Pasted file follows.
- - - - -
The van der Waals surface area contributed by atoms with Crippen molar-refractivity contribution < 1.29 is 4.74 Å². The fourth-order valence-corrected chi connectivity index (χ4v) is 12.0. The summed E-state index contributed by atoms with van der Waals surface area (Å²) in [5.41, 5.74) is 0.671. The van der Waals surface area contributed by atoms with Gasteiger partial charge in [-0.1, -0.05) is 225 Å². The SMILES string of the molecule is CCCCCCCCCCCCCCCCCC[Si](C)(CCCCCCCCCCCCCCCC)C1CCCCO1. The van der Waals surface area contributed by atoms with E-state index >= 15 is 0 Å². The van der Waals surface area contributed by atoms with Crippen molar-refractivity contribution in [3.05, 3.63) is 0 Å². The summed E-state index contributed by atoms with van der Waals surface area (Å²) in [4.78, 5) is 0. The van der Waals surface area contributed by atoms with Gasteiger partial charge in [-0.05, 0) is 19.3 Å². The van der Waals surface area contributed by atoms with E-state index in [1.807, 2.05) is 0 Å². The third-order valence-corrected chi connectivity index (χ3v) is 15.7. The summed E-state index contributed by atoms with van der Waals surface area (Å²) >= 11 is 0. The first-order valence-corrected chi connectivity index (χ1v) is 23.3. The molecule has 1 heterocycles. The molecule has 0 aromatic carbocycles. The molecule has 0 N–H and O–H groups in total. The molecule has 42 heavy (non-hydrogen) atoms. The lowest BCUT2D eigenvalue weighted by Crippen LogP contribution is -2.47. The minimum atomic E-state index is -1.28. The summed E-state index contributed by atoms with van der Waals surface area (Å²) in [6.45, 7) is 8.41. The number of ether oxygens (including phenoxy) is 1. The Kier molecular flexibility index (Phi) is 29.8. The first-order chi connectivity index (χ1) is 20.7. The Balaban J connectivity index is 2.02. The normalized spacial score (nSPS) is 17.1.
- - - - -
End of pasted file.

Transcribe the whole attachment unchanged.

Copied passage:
The van der Waals surface area contributed by atoms with Crippen molar-refractivity contribution < 1.29 is 4.74 Å². The fourth-order valence-corrected chi connectivity index (χ4v) is 12.0. The summed E-state index contributed by atoms with van der Waals surface area (Å²) in [5.41, 5.74) is 0.671. The van der Waals surface area contributed by atoms with Gasteiger partial charge in [-0.1, -0.05) is 225 Å². The SMILES string of the molecule is CCCCCCCCCCCCCCCCCC[Si](C)(CCCCCCCCCCCCCCCC)C1CCCCO1. The van der Waals surface area contributed by atoms with E-state index >= 15 is 0 Å². The van der Waals surface area contributed by atoms with Crippen molar-refractivity contribution in [3.05, 3.63) is 0 Å². The summed E-state index contributed by atoms with van der Waals surface area (Å²) in [4.78, 5) is 0. The van der Waals surface area contributed by atoms with Gasteiger partial charge in [-0.05, 0) is 19.3 Å². The van der Waals surface area contributed by atoms with E-state index in [1.807, 2.05) is 0 Å². The third-order valence-corrected chi connectivity index (χ3v) is 15.7. The summed E-state index contributed by atoms with van der Waals surface area (Å²) >= 11 is 0. The first-order valence-corrected chi connectivity index (χ1v) is 23.3. The molecule has 1 heterocycles. The molecule has 0 aromatic carbocycles. The molecule has 0 N–H and O–H groups in total. The molecule has 42 heavy (non-hydrogen) atoms. The lowest BCUT2D eigenvalue weighted by Crippen LogP contribution is -2.47. The minimum atomic E-state index is -1.28. The summed E-state index contributed by atoms with van der Waals surface area (Å²) in [6.45, 7) is 8.41. The number of ether oxygens (including phenoxy) is 1. The Kier molecular flexibility index (Phi) is 29.8. The first-order chi connectivity index (χ1) is 20.7. The Balaban J connectivity index is 2.02. The normalized spacial score (nSPS) is 17.1.